Mining company SLAPPs summons on environmental rights lawyers

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Mining company SLAPPs summons on environmental rights lawyers

Natalie Pertsovsky | 2017-05-27 11:03:19.0

Attorneys Tracey Davies (left) and Christine Reddell (right) receive a summons from the Cape Town Sheriff at the Centre for Environmental Rights.

Image by: Natalie Pertsovsky

On Wednesday‚ two attorneys at the Centre for Environmental Rights (CER) were served with a summons by an Australian mining company operating on the West Coast.

The attorneys are Tracey Davies and Christine Reddell. Community activist Davine Cloete was served a summons two weeks ago.

The mining company‚ Mineral Sand Resources (MSR)‚ a subsidiary of Mineral Commodities Limited‚ is suing the attorneys and activist for defamation of the company and its director‚ Zamile Qunya.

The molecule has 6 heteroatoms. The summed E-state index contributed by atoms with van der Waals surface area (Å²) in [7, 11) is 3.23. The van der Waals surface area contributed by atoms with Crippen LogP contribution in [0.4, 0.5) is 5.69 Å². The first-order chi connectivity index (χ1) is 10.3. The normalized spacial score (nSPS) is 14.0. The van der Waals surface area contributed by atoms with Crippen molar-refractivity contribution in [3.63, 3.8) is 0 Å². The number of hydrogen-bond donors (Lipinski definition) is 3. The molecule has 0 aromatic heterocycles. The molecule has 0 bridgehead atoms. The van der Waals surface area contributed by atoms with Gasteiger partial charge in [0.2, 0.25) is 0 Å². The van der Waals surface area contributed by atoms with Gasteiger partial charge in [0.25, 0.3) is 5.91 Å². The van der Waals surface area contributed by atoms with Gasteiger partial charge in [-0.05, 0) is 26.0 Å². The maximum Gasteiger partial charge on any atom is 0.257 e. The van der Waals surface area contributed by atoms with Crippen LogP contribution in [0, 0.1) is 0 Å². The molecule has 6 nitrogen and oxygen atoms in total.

“Here is a message to corporates who think they can use lawsuits and other intimidation tactics to silence the voices of activists: when you threaten one of us‚ you threaten all of us‚” said Melissa Fourie‚ executive director of CER. “We will fight back‚ we will continue to investigate corporate misdeeds‚ and we will rally support from partners – but most of all‚ we will not be silenced.”

Standing in support of Davies and Reddell at the serving of the summons was a representative from Right2Know and Stephen Law‚ Executive Director of the Environmental Monitoring Group.

CER referred to the defamation case as a “SLAPP” suit – a strategic lawsuit against public participation.

The defamatory comments are alleged to have occurred during speeches at the University of Cape Town’s Summer School in January. Reddell‚ Davies‚ and Cloete were presenting information about MSR’s Tormin mineral sands mine operation which they said was “environmentally destructive”.

“We’re not disputing that we said it‚ we’re disputing that it was defamatory‚” said CER representatives. “We will strongly defend the claims. We have the support of the social justice sector in South Africa.”

“MSR has claimed R250‚000 in damages from each of our attorneys‚ and a further R750‚000 from Cloete‚” CER states on its website.

–  This article was originally published on GroundUp



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